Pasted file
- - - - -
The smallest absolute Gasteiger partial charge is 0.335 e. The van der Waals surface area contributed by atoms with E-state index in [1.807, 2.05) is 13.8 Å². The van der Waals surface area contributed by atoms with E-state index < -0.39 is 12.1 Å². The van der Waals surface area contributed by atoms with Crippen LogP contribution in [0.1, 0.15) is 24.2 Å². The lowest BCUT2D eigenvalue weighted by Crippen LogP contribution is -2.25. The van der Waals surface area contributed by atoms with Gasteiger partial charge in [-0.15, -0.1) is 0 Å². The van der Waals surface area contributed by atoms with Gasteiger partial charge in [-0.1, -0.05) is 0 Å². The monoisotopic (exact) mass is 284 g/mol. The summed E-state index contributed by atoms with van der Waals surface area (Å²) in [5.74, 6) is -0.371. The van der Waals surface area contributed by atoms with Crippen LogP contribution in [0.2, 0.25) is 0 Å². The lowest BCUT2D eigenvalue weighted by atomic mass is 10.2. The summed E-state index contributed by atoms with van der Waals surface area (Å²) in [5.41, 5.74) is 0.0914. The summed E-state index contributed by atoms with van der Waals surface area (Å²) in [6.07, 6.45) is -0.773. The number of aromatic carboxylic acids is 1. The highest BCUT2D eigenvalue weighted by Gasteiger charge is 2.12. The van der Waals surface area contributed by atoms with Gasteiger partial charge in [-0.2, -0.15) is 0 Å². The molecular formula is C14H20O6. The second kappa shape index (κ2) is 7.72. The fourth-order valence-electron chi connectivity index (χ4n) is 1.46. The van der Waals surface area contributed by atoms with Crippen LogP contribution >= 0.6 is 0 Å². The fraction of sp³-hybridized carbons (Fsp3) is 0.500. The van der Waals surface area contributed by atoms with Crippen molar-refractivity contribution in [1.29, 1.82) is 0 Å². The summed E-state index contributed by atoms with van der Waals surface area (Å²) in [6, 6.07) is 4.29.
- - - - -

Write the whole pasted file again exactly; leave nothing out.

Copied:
The smallest absolute Gasteiger partial charge is 0.335 e. The van der Waals surface area contributed by atoms with E-state index in [1.807, 2.05) is 13.8 Å². The van der Waals surface area contributed by atoms with E-state index < -0.39 is 12.1 Å². The van der Waals surface area contributed by atoms with Crippen LogP contribution in [0.1, 0.15) is 24.2 Å². The lowest BCUT2D eigenvalue weighted by Crippen LogP contribution is -2.25. The van der Waals surface area contributed by atoms with Gasteiger partial charge in [-0.15, -0.1) is 0 Å². The van der Waals surface area contributed by atoms with Gasteiger partial charge in [-0.1, -0.05) is 0 Å². The monoisotopic (exact) mass is 284 g/mol. The summed E-state index contributed by atoms with van der Waals surface area (Å²) in [5.74, 6) is -0.371. The van der Waals surface area contributed by atoms with Crippen LogP contribution in [0.2, 0.25) is 0 Å². The lowest BCUT2D eigenvalue weighted by atomic mass is 10.2. The summed E-state index contributed by atoms with van der Waals surface area (Å²) in [5.41, 5.74) is 0.0914. The summed E-state index contributed by atoms with van der Waals surface area (Å²) in [6.07, 6.45) is -0.773. The number of aromatic carboxylic acids is 1. The highest BCUT2D eigenvalue weighted by Gasteiger charge is 2.12. The van der Waals surface area contributed by atoms with Gasteiger partial charge in [-0.2, -0.15) is 0 Å². The molecular formula is C14H20O6. The second kappa shape index (κ2) is 7.72. The fourth-order valence-electron chi connectivity index (χ4n) is 1.46. The van der Waals surface area contributed by atoms with Crippen LogP contribution >= 0.6 is 0 Å². The fraction of sp³-hybridized carbons (Fsp3) is 0.500. The van der Waals surface area contributed by atoms with Crippen molar-refractivity contribution in [1.29, 1.82) is 0 Å². The summed E-state index contributed by atoms with van der Waals surface area (Å²) in [6, 6.07) is 4.29.